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#dianainitiative2019: Save Remote Workers From Burnout

Speaking at the Diana Initiative conference in Las Vegas on “Working Remote Can Be Overwhelming and Lonely, Let's Change That,” Suzanne Pereira acknowledged that working from home can be attractive, as you “don’t get dressed and can do errands all day and go to lunch with friends,” and you will be told “you’re the luckiest person ever.” However, Pereira, whose 12 years in infosec include 10 years of working remotely, said that the reality is you can be pulled in many different directions at once, which can lead to burnout.

She said: “You can feel lonely and isolated and feel stressed." You wonder "if you’re doing something wrong as everyone tells you you’re lucky....Why do you not feel that way and why are you always stressed out?”

She recommended setting yourself guidelines of creating a working space out of the way and setting time limits for when you are working. Yet she acknowledged that this is an industry “where we like to learn and grow and research and work on something to make you better,” so when you work from 8 am to 11 pm, be clear that this is your own decision.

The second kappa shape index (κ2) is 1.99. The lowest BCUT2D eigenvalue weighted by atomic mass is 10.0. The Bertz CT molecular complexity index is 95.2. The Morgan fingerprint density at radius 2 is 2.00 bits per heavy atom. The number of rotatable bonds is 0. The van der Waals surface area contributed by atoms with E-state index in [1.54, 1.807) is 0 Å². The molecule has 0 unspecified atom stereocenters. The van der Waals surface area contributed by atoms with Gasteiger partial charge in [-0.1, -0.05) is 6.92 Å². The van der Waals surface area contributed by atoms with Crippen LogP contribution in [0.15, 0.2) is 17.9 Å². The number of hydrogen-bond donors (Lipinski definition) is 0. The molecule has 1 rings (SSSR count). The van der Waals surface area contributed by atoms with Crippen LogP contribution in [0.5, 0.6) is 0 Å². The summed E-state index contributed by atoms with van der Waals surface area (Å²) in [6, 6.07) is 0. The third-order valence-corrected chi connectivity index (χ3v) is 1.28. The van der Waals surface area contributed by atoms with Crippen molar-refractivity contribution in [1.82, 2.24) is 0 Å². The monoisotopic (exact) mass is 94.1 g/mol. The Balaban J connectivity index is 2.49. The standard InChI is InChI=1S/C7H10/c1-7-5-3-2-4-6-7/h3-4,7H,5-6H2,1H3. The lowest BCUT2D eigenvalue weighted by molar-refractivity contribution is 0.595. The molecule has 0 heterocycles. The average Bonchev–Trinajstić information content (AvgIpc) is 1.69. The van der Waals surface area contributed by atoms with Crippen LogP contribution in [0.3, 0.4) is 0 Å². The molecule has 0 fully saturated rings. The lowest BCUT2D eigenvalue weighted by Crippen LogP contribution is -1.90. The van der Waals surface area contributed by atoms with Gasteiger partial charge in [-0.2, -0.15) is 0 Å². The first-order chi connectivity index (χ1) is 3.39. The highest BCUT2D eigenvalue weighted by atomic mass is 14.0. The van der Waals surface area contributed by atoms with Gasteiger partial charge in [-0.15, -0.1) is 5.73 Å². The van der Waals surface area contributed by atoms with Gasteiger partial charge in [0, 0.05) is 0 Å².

She recommended taking travel opportunities and joining video conferences to form better relationships. She also recommended saying no when appropriate. It can be a scary word, she said, but use it to be your own advocate to avoid taking on “something you cannot finish.”

“Also have no-calls or -messaging time, as [not having it] leads to burnout,” Pereira said. “Do a 9–5 and take no calls after that....If there is a message you will look at it tomorrow.”

The right balance can lead to “being less overwhelmed," Pereira concluded, "and it takes a lot of effort to say no, but the balance leads you to being less overwhelmed.”

Asked what a company can do to make life better for remote workers, Pereira said that companies should incorporate remote workers. “Don’t leave them on an island, as you may think you’re doing them a favor but they may hate it.”

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